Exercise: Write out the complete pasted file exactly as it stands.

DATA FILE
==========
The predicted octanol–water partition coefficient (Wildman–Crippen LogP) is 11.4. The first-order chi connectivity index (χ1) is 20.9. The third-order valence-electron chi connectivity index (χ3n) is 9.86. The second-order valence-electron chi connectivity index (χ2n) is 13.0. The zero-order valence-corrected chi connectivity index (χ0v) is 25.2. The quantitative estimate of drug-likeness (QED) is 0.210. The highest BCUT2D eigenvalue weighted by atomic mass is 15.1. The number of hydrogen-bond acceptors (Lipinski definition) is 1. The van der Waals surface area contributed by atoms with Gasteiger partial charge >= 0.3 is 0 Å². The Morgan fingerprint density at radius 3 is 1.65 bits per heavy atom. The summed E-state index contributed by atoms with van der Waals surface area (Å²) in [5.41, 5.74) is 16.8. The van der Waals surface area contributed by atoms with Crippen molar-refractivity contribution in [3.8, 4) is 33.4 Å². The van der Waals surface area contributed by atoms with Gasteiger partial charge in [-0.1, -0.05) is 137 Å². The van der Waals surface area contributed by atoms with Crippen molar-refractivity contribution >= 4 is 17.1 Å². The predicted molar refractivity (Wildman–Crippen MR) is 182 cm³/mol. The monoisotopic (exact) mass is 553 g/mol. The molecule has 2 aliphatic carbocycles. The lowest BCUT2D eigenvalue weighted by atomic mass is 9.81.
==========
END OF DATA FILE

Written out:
The predicted octanol–water partition coefficient (Wildman–Crippen LogP) is 11.4. The first-order chi connectivity index (χ1) is 20.9. The third-order valence-electron chi connectivity index (χ3n) is 9.86. The second-order valence-electron chi connectivity index (χ2n) is 13.0. The zero-order valence-corrected chi connectivity index (χ0v) is 25.2. The quantitative estimate of drug-likeness (QED) is 0.210. The highest BCUT2D eigenvalue weighted by atomic mass is 15.1. The number of hydrogen-bond acceptors (Lipinski definition) is 1. The van der Waals surface area contributed by atoms with Gasteiger partial charge >= 0.3 is 0 Å². The Morgan fingerprint density at radius 3 is 1.65 bits per heavy atom. The summed E-state index contributed by atoms with van der Waals surface area (Å²) in [5.41, 5.74) is 16.8. The van der Waals surface area contributed by atoms with Crippen molar-refractivity contribution in [3.8, 4) is 33.4 Å². The van der Waals surface area contributed by atoms with Gasteiger partial charge in [-0.1, -0.05) is 137 Å². The van der Waals surface area contributed by atoms with Crippen molar-refractivity contribution >= 4 is 17.1 Å². The predicted molar refractivity (Wildman–Crippen MR) is 182 cm³/mol. The monoisotopic (exact) mass is 553 g/mol. The molecule has 2 aliphatic carbocycles. The lowest BCUT2D eigenvalue weighted by atomic mass is 9.81.